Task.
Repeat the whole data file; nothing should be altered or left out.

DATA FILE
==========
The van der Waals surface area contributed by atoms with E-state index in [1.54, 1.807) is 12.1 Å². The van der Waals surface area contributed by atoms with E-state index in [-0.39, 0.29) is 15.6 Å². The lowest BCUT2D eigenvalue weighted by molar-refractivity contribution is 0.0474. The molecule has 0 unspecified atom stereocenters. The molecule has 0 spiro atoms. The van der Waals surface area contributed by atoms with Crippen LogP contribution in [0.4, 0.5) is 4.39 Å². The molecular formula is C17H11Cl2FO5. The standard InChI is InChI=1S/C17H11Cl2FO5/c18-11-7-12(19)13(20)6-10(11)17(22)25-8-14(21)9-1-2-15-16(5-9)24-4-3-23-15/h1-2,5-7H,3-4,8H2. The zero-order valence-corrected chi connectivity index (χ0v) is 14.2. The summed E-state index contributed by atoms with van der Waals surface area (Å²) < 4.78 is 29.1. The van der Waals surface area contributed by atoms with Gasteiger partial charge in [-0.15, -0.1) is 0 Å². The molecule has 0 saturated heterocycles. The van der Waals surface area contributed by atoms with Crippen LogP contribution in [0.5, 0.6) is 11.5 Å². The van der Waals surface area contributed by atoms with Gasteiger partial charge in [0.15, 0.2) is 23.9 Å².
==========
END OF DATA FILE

The van der Waals surface area contributed by atoms with E-state index in [1.54, 1.807) is 12.1 Å². The van der Waals surface area contributed by atoms with E-state index in [-0.39, 0.29) is 15.6 Å². The lowest BCUT2D eigenvalue weighted by molar-refractivity contribution is 0.0474. The molecule has 0 unspecified atom stereocenters. The molecule has 0 spiro atoms. The van der Waals surface area contributed by atoms with Crippen LogP contribution in [0.4, 0.5) is 4.39 Å². The molecular formula is C17H11Cl2FO5. The standard InChI is InChI=1S/C17H11Cl2FO5/c18-11-7-12(19)13(20)6-10(11)17(22)25-8-14(21)9-1-2-15-16(5-9)24-4-3-23-15/h1-2,5-7H,3-4,8H2. The zero-order valence-corrected chi connectivity index (χ0v) is 14.2. The summed E-state index contributed by atoms with van der Waals surface area (Å²) < 4.78 is 29.1. The van der Waals surface area contributed by atoms with Gasteiger partial charge in [-0.15, -0.1) is 0 Å². The molecule has 0 saturated heterocycles. The van der Waals surface area contributed by atoms with Crippen LogP contribution in [0.5, 0.6) is 11.5 Å². The van der Waals surface area contributed by atoms with Gasteiger partial charge in [0.15, 0.2) is 23.9 Å².